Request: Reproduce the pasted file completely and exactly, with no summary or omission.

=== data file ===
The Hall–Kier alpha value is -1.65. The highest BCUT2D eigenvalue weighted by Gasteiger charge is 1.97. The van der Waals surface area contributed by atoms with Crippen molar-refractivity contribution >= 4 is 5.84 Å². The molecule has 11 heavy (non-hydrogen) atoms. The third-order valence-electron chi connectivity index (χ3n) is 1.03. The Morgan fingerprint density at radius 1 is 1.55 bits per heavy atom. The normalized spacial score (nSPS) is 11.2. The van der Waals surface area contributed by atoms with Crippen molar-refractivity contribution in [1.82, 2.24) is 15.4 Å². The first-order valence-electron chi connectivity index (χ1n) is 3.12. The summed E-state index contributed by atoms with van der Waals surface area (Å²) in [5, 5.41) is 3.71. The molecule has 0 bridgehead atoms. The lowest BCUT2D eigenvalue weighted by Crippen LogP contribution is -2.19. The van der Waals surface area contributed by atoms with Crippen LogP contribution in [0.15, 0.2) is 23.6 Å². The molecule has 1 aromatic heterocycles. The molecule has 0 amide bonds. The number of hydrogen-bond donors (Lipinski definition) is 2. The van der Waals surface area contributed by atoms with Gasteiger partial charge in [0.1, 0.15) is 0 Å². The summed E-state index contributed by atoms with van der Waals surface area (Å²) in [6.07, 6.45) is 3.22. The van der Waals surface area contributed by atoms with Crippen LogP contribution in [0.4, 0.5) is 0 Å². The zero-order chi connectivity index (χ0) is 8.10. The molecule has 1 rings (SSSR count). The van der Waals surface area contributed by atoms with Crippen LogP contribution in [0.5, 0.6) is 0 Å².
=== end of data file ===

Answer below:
The Hall–Kier alpha value is -1.65. The highest BCUT2D eigenvalue weighted by Gasteiger charge is 1.97. The van der Waals surface area contributed by atoms with Crippen molar-refractivity contribution >= 4 is 5.84 Å². The molecule has 11 heavy (non-hydrogen) atoms. The third-order valence-electron chi connectivity index (χ3n) is 1.03. The Morgan fingerprint density at radius 1 is 1.55 bits per heavy atom. The normalized spacial score (nSPS) is 11.2. The van der Waals surface area contributed by atoms with Crippen molar-refractivity contribution in [1.82, 2.24) is 15.4 Å². The first-order valence-electron chi connectivity index (χ1n) is 3.12. The summed E-state index contributed by atoms with van der Waals surface area (Å²) in [5, 5.41) is 3.71. The molecule has 0 bridgehead atoms. The lowest BCUT2D eigenvalue weighted by Crippen LogP contribution is -2.19. The van der Waals surface area contributed by atoms with Crippen LogP contribution in [0.15, 0.2) is 23.6 Å². The molecule has 1 aromatic heterocycles. The molecule has 0 amide bonds. The number of hydrogen-bond donors (Lipinski definition) is 2. The van der Waals surface area contributed by atoms with Gasteiger partial charge in [0.1, 0.15) is 0 Å². The summed E-state index contributed by atoms with van der Waals surface area (Å²) in [6.07, 6.45) is 3.22. The van der Waals surface area contributed by atoms with Crippen LogP contribution in [0.4, 0.5) is 0 Å². The zero-order chi connectivity index (χ0) is 8.10. The molecule has 1 rings (SSSR count). The van der Waals surface area contributed by atoms with Crippen LogP contribution in [0.5, 0.6) is 0 Å².